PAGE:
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Qualcomm (QCOM) Shares Fall on Apple Modem Development Rumors

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Shares of leading chipmaker Qualcomm Incorporated (QCOM - Free Report) were down 7.4% to close the trading session at $144.28 as on Dec 11 on the news that Apple Inc. (AAPL - Free Report) is developing its own modem for its future devices. This marked one of the sharpest declines for the chipmaker in the recent history. According to industry grapevines, Apple is mulling to replace Qualcomm modems in the long run, likely eliminating third-party dependency with in-house products.



A modem functions as an integral part of smartphones and laptops, enabling seamless Internet connectivity within the devices. Qualcomm modems have been a key feature in the latest iPhone models, connecting the device to cellular networks for fast web browsing and instant app access. Built on indigenous technology that requires specialized engineering expertise and broad industry know-how, these modems have been the hallmark of impeccable performance standards.  

Notably, Apple acquired Intel Corporation’s (INTC - Free Report) modem business in 2019 to gain a foothold in this highly technical domain. This helped the iPhone manufacturer to gradually develop a core team of skilled technicians to sow the seeds of its own cellular modems. The company has reportedly revealed that it has started the development of such products to push the frontiers to the next level. Although Apple is yet to divulge the timeframe by which its products will be ready for consumption, the buzz has dealt a blow to future revenue-generating opportunities for Qualcomm.

The news has also raised a question about an earlier patent truce agreement between the two parties. Drawing curtains to prolonged patent litigations, the former allies turned antagonists decided to call a truce in April 2019, with Apple paying an undisclosed amount to Qualcomm. The agreement also included a six-year license agreement effective Apr 1, 2019 along with a two-year extension option and a multi-year chipset supply agreement. Apple was expected to license the chips directly from Qualcomm instead of relying on OEMs to do it on its behalf, likely involving recurring payments to the mobile chip manufacturer. It remains to be seen what lies in store in the future and whether Apple honors this agreement with the availability of its own modem.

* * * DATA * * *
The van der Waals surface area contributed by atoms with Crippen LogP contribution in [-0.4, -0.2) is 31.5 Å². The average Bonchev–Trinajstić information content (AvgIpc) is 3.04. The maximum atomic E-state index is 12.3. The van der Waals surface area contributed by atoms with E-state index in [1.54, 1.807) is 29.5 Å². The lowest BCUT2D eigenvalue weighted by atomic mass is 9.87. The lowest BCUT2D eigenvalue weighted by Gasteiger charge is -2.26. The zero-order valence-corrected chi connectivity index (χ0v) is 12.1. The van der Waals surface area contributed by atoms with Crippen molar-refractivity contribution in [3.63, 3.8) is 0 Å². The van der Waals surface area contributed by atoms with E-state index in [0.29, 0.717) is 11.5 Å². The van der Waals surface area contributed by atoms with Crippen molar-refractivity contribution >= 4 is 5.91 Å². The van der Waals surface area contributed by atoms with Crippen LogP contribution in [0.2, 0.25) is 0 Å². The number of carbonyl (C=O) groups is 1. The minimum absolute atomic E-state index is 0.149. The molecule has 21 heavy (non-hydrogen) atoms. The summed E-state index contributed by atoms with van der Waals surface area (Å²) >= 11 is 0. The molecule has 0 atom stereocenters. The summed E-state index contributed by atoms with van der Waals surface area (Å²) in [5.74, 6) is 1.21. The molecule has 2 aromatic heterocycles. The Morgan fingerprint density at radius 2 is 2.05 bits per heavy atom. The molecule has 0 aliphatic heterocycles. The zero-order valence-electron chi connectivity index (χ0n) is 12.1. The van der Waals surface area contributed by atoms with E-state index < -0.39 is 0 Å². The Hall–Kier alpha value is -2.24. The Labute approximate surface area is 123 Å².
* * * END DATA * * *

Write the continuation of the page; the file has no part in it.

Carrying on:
Meanwhile, Qualcomm is dealing with its own set of problems. Shift in the share among OEMs at the premium tier has reduced Qualcomm's near-term opportunity to sell integrated chipsets from the Snapdragon platform. The company is facing severe competitive threat from its closest rival Intel, which has been redesigning its chipsets for the mobile computing market. Moreover, Qualcomm has been facing challenges from low-cost chip manufacturers like MediaTek and Rockchip as well as handset manufacturers' SoC projects such as Exynos by Samsung. Although the global smartphone market is expected to maintain its momentum over the next three to four years, major portion of this growth is likely to come from the low-cost emerging markets, which may weigh on Qualcomm's margins. In addition, adverse court rulings relating to its licensing business could impair its growth potential to some extent.
 
Over the past years, Qualcomm's margins have declined due to high operating expenses and R&D costs. The company expects softness in the handset market and weaker overall mix of devices to remain in the near future. In addition, Qualcomm faces huge concentration risks as bulk of its revenues is generated from a handful of customers — a trend that is expected to continue in the ensuing quarters. It is also expected to face softness in demand from China. Chinese OEMs are pulling back on new 4G device orders and managing their inventory in advance for the transition to 5G. Consequently, Qualcomm expects a significant impact on device shipment as sell-in and sell-through growth rates realign and channel inventory levels are drawn down in China. Global 3G, 4G, 5G device shipments are expected to be affected by lengthening of handset replacement rates due to adverse economic impact from the coronavirus pandemic, likely impacting unit volumes. For calendar 2020, Qualcomm expects a 5% reduction in handset shipments compared to the prior year.

Nevertheless, we remain impressed with the inherent growth potential of this Zacks Rank #3 (Hold) stock. A better-ranked stock in the industry is Clearfield, Inc. (CLFD - Free Report) , carrying a Zacks Rank #2 (Buy). You can see the complete list of today’s Zacks #1 Rank (Strong Buy) stocks here.

Clearfield delivered a positive earnings surprise of 44.3%, on average, in the trailing four quarters.

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